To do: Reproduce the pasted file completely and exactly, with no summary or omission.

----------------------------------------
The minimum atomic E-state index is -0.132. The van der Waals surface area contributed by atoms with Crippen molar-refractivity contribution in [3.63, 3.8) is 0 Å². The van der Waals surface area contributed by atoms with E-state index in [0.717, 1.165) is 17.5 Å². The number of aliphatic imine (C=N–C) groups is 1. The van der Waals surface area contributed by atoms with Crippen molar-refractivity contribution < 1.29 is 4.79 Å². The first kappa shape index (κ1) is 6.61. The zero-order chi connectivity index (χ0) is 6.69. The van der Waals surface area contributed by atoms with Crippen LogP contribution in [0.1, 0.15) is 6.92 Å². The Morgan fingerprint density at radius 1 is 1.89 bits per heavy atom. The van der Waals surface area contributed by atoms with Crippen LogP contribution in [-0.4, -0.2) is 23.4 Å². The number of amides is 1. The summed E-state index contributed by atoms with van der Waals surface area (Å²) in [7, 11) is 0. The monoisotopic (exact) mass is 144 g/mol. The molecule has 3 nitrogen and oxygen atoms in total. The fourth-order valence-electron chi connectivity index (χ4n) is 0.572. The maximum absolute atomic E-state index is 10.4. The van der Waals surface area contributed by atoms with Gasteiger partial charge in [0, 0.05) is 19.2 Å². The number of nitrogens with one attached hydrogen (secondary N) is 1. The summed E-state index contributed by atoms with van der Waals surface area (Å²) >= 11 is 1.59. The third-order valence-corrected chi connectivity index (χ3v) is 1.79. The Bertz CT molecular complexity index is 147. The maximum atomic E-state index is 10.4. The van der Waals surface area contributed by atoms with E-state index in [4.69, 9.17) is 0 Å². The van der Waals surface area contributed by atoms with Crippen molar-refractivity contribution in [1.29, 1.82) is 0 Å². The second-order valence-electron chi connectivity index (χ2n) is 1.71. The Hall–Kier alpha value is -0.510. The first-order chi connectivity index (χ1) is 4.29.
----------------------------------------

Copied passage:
The minimum atomic E-state index is -0.132. The van der Waals surface area contributed by atoms with Crippen molar-refractivity contribution in [3.63, 3.8) is 0 Å². The van der Waals surface area contributed by atoms with E-state index in [0.717, 1.165) is 17.5 Å². The number of aliphatic imine (C=N–C) groups is 1. The van der Waals surface area contributed by atoms with Crippen molar-refractivity contribution < 1.29 is 4.79 Å². The first kappa shape index (κ1) is 6.61. The zero-order chi connectivity index (χ0) is 6.69. The van der Waals surface area contributed by atoms with Crippen LogP contribution in [0.1, 0.15) is 6.92 Å². The Morgan fingerprint density at radius 1 is 1.89 bits per heavy atom. The van der Waals surface area contributed by atoms with Crippen LogP contribution in [-0.4, -0.2) is 23.4 Å². The number of amides is 1. The summed E-state index contributed by atoms with van der Waals surface area (Å²) in [7, 11) is 0. The monoisotopic (exact) mass is 144 g/mol. The molecule has 3 nitrogen and oxygen atoms in total. The fourth-order valence-electron chi connectivity index (χ4n) is 0.572. The maximum absolute atomic E-state index is 10.4. The van der Waals surface area contributed by atoms with Gasteiger partial charge in [0, 0.05) is 19.2 Å². The number of nitrogens with one attached hydrogen (secondary N) is 1. The summed E-state index contributed by atoms with van der Waals surface area (Å²) >= 11 is 1.59. The third-order valence-corrected chi connectivity index (χ3v) is 1.79. The Bertz CT molecular complexity index is 147. The maximum atomic E-state index is 10.4. The van der Waals surface area contributed by atoms with E-state index in [4.69, 9.17) is 0 Å². The van der Waals surface area contributed by atoms with Crippen molar-refractivity contribution in [1.29, 1.82) is 0 Å². The second-order valence-electron chi connectivity index (χ2n) is 1.71. The Hall–Kier alpha value is -0.510. The first-order chi connectivity index (χ1) is 4.29.